GBPUSD - Rate hike in USA; market awaits BoE meeting….

Dianna Christensen
March 24, 2018

The Bank of England (BoE) said on Thursday that it had made a decision to keep its main interest rate at 0.5%, as it weighed high United Kingdom inflation against Brexit uncertainty.

The BOE said that a majority of officials on its nine-member Monetary Policy Committee agreed to keep the central bank's benchmark interest rate steady this month at 0.5%.

While the 7-2 vote saw rates remain unchanged, the report confirmed the bank's view that "ongoing tightening of monetary policy" would be needed to bring inflation back to its 2 per cent target.

In this respect, the accompanying statement and press conference from the central bank will likely take centre stage, with comments from Governor Mark Carney, liable to make or break Sterling's lead.

The decision saw the first split vote on the MPC since rates were raised last November, from 0.25% to 0.5%. The steady absorption of slack has reduced the degree to which it is appropriate for the MPC to accommodate an extended period of inflation above the target.

This is significant in that impasses remain, with no conclusion yet reached regarding the Irish border - a realm of negotiations that UK Prime Minister Theresa May will have to iron out in the next three months.

The Bank said there had been "few surprises" since its last set of quarterly forecasts last month, although it noted that inflation fell by more than it expected to a seven-month low of 2.7% in February.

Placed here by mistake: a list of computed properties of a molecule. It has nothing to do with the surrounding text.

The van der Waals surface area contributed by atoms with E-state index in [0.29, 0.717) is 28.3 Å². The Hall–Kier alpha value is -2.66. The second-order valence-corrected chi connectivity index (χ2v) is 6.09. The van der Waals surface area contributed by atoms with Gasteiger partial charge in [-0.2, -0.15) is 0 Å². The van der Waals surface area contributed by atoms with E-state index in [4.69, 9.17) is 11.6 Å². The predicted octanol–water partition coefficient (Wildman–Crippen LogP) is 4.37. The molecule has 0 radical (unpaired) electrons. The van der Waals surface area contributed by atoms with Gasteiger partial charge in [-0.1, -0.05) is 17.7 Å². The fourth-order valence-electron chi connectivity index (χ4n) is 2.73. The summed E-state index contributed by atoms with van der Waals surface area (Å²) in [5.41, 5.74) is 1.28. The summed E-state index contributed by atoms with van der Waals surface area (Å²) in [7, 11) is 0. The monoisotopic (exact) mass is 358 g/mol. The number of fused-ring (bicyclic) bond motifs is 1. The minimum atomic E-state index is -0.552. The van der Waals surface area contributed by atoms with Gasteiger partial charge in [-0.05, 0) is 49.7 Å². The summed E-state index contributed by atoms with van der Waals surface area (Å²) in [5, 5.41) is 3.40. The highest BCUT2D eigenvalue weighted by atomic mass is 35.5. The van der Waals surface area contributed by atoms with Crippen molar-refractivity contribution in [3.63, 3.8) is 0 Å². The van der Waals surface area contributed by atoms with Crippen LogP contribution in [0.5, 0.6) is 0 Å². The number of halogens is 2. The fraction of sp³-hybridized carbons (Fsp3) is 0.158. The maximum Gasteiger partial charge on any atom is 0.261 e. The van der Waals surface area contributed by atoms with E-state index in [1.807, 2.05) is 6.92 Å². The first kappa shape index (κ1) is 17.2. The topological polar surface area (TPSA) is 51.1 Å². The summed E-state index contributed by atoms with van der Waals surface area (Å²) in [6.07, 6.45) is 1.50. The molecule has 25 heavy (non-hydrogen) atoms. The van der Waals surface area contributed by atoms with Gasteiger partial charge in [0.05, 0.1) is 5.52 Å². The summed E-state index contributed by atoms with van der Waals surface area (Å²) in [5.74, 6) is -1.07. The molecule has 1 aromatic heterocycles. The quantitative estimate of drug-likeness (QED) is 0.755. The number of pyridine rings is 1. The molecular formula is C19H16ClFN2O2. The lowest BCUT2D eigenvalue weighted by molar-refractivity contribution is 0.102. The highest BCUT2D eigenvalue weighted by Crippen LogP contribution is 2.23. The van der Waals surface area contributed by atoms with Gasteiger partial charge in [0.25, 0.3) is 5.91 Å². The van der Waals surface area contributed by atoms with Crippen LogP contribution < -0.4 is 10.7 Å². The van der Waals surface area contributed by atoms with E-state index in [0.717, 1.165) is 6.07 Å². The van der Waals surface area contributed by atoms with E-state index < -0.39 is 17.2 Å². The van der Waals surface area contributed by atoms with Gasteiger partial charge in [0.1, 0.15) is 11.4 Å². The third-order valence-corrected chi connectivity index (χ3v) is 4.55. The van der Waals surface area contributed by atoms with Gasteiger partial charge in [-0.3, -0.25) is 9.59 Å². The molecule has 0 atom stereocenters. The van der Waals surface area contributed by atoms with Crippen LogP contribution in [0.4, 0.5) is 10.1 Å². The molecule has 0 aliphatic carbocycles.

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Michael Hewson, chief analyst at CMC Markets, said Wednesday's better than expected wages growth and unemployment data "shifted the calculus on a possible move on United Kingdom rates to the May meeting". "With the economy holding up relatively well, the MPC less tolerant now of above-target inflation than in the recent past, and a desire to return interest rates to some new "normal" level, we think that interest rates will rise three times this year, and twice further in 2019 - more than markets expect", Hollingsworth adds.

There was also agreement future rate climbs would be "at a gradual pace".

"Beyond that the outlook is less clear", he added, noting the uncertainties surrounding Britain's discussions to leave the European Union.

"The odds of a more hawkish tilt at today's Bank of England policy meeting have risen materially following what has been a relatively constructive week of Brexit developments and United Kingdom data", said Viraj Patel, a strategist at ING.

It said in pursuing its objective of a 2% inflation rate the "main challenges for the Committee had continued to be to assess the economic implications of the United Kingdom withdrawing from the European Union and to identify the appropriate policy response to that changing outlook, including to the substantial depreciation of sterling that had been associated with the decision".

At its February meeting, the panel had hinted it could raise rates in May as inflation was above target and wages were rising.

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